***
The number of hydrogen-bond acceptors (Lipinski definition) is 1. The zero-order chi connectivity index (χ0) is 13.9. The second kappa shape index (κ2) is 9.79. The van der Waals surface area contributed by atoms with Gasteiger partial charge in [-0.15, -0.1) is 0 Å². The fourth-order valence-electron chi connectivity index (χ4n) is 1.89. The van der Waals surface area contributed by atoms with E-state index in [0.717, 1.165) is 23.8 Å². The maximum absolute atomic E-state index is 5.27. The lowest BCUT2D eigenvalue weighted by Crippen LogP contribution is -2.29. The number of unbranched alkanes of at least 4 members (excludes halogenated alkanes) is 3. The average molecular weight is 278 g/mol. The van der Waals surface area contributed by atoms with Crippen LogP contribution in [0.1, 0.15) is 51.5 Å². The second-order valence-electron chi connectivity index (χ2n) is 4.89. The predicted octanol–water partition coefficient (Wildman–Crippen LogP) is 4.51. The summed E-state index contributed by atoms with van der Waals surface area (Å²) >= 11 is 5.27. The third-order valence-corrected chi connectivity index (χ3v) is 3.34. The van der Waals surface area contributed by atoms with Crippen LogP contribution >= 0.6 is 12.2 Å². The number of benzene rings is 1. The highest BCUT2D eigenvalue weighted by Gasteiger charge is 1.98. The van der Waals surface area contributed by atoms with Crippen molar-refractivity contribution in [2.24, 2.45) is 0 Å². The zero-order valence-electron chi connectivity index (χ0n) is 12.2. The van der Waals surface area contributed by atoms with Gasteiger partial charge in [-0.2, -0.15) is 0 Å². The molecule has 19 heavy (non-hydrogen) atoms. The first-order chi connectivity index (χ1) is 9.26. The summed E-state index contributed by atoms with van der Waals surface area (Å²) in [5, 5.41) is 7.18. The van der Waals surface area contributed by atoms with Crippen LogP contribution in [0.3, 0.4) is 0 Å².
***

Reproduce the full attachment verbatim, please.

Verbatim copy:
The number of hydrogen-bond acceptors (Lipinski definition) is 1. The zero-order chi connectivity index (χ0) is 13.9. The second kappa shape index (κ2) is 9.79. The van der Waals surface area contributed by atoms with Gasteiger partial charge in [-0.15, -0.1) is 0 Å². The fourth-order valence-electron chi connectivity index (χ4n) is 1.89. The van der Waals surface area contributed by atoms with E-state index in [0.717, 1.165) is 23.8 Å². The maximum absolute atomic E-state index is 5.27. The lowest BCUT2D eigenvalue weighted by Crippen LogP contribution is -2.29. The number of unbranched alkanes of at least 4 members (excludes halogenated alkanes) is 3. The average molecular weight is 278 g/mol. The van der Waals surface area contributed by atoms with Crippen LogP contribution in [0.1, 0.15) is 51.5 Å². The second-order valence-electron chi connectivity index (χ2n) is 4.89. The predicted octanol–water partition coefficient (Wildman–Crippen LogP) is 4.51. The summed E-state index contributed by atoms with van der Waals surface area (Å²) >= 11 is 5.27. The third-order valence-corrected chi connectivity index (χ3v) is 3.34. The van der Waals surface area contributed by atoms with Crippen LogP contribution >= 0.6 is 12.2 Å². The number of benzene rings is 1. The highest BCUT2D eigenvalue weighted by Gasteiger charge is 1.98. The van der Waals surface area contributed by atoms with Crippen molar-refractivity contribution in [2.24, 2.45) is 0 Å². The zero-order valence-electron chi connectivity index (χ0n) is 12.2. The van der Waals surface area contributed by atoms with Gasteiger partial charge in [-0.2, -0.15) is 0 Å². The molecule has 19 heavy (non-hydrogen) atoms. The first-order chi connectivity index (χ1) is 9.26. The summed E-state index contributed by atoms with van der Waals surface area (Å²) in [5, 5.41) is 7.18. The van der Waals surface area contributed by atoms with Crippen LogP contribution in [0.3, 0.4) is 0 Å².